Ecole Bilingue | Notre Dame de Sion | Rossbrook House

Ecole Bilingue, St. Laurent, Quebec (


When Barbra Goetz, a teacher at École Bilingue (, was recently asked by a reporter what she found to be the best thing about teaching. Her reply was “hope.” She gave this answer.

“How can a school teach ‘hope’? While on a daily basis we push hard that the academic benchmarks required to be bilingual in both mother tongue French and English are met, we never lose sight of our mission statement as defined by the Spirit of Sion.

Looking over a school year, it has been a year of inviting parents to celebrate the faiths of Judaism, Islam, Hinduism, and Greek Orthodox with the children. We recycled; helped socialize a guide dog, played basketball, hockey and soccer. In after school programs, we had fun with science, piano, martial arts, and a warm environment to come ‘home’ to at the end of a busy school day. We wished each other a sweet new year with apples and honey, and children eagerly saved coins for Sr. Jackie’s Lenten box. Our peacekeepers at recess and lunch did peer mediation. All of these activities took place in an environment of respect and celebration of the diversity that is all of us.


In June, our forty-one graduates will receive their diploma that they have worked so hard to achieve, and their gift that symbolizes the spirit of Sion. They have been taught and expected to live this spirit each day. It is the combination of these two things that gives me a great deal of ‘hope’. ”

In 2009, the Director of the school, Veronique Lemieux-Boyer and the school fundraiser, Melissa Batchoun, went to an international conference in Chicago regarding fundraising and networking for schools. Since the school is a relatively new foundation and it is connected to an international Congregation with schools abroad, the private school organization, Quebec Association of Independent Schools chose École Bilingue as the school to go. At the conference in Chicago, each school gave a power point presentation. École Bilingue was chosen to attend the international conference in San Francisco this year because it is a member of both the English and French Associations of Independent Schools and is the only bilingual school in the French province, Quebec.

Notre Dame de Sion, Kansas City, Missouri (


For the third year, Sisters Mary Ellen Coombe and Stephanie Schmidts welcomed students to Chicago from Sion High School in Kansas City. This time, there were three: Lainey Koch, Meleeya Schwartz and Grace Miller. They were involved with Stephanie’s inner city Insight Tutor Mentor Program computerizing the children’s poetry booklet, mounting children/tutors’ photos , as well as tutoring grade school children and sharing their wisdom. With Mary Ellen, they attended Bible classes in a Jewish high school and shared in exciting discussions, had lunch with the student interfaith club, enjoyed a Sabbath dinner with a family and their three daughters, and visited Friday midday prayer at a Mosque. There were lively discussions before and after these experiences. They also put their computer skills to work helping Mary Ellen develop a Power Point presentation on interreligious work.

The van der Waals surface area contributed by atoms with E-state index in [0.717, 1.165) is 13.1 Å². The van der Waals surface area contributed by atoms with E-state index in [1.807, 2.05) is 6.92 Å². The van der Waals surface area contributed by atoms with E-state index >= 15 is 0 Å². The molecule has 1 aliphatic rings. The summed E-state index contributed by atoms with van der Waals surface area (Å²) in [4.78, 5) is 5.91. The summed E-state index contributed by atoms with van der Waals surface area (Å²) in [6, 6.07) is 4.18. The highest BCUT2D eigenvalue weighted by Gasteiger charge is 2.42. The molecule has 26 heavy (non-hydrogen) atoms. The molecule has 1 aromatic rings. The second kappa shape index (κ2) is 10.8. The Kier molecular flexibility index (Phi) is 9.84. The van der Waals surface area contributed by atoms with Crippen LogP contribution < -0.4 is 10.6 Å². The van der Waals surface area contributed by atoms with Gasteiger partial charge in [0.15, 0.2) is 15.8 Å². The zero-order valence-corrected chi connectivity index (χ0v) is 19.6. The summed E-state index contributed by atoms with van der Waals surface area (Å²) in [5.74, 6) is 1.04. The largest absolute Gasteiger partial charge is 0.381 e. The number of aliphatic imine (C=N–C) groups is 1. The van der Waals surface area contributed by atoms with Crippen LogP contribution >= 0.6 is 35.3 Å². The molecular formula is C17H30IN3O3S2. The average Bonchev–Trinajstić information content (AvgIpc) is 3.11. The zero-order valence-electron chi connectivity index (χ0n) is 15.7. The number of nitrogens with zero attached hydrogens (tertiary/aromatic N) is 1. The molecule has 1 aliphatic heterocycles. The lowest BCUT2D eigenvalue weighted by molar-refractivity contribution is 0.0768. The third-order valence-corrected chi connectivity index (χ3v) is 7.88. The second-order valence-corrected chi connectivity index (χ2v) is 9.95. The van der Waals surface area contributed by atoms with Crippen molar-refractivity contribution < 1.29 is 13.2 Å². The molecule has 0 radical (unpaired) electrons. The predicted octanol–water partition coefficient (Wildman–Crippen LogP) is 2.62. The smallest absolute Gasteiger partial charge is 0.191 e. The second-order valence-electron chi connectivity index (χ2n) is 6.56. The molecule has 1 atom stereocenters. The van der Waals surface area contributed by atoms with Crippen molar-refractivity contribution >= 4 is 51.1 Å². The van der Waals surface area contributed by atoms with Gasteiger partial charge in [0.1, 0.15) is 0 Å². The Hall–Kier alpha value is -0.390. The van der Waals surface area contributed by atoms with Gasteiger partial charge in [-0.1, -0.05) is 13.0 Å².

They wrote: “We have never had so much time and so many experiences to live out interreligious respect that we have worked so hard to incorporate from our Sion education. The visits to the mosque and the Jewish high school were our first, so (hopefully) many more immersed interfaith interaction.” Grace added, “I am hoping to find a similar tutor mentor program in Kansas City to become involved in.”

Sisters Mary Ellen Coombe & Celia Deutsch at Kansas City Sion School

Sr. Celia and Sr. Mary Ellen spent a week at Notre Dame de Sion in Kansas City. They had an amazing time at both campuses visiting with students and teachers.

Monday evening would find them in the bleachers cheering for Sion Storm in their annual basketball game against St. Teresa’s. They had a “screaming” good time and Sion won as well.

At the high school, Celia and Mary Ellen visited religion and peer ministry classes to talk about religious life and the Sisters of Sion – sharing stories of their life and God’s call. As Sr. Celia said – it is her most favorite thing in the world to talk about. The girls responded with both warmth and curiosity.

At the grade school, they joined the Holy Ground religion classes as they celebrated “Founders Day”. The littlest ones presented them with “doves” that they made and the older children, a play about January 20th. Later they even joined a 5th grade music class and tried their hand at “drumming.”

On Friday morning, “we joined the faculty from both campuses in an in-service morning on the internationality of Sion. Small groups armed with the Sion Status, computers, and of course, the two of us as resources, worked to learn all they could about Sion – sisters, schools, brothers – around the world. The desire to get connected is strong and there are some interesting projects brewing.”

Celia and Mary Ellen went back to Brooklyn and Chicago energized and inspired by the sharing of Sion’s mission and look forward to going back next year.


Sion’s charism is still lived, remembered and shared in cities where Sion no longer has schools! Sion schools in Prince Albert, Saskatoon and Moose Jaw closed several decades ago, yet every September there is a luncheon of usually ninety alums held in Saskatoon every September and organized by a former student, Shirley (Andrew) Shewchuk. Even 25th and 50th anniversaries of graduation are celebrated. It was started by Shirley, years ago when she had a reunion of her class and it has grown each year. Sr. Kay MacDonald always gives news of Sion around the world.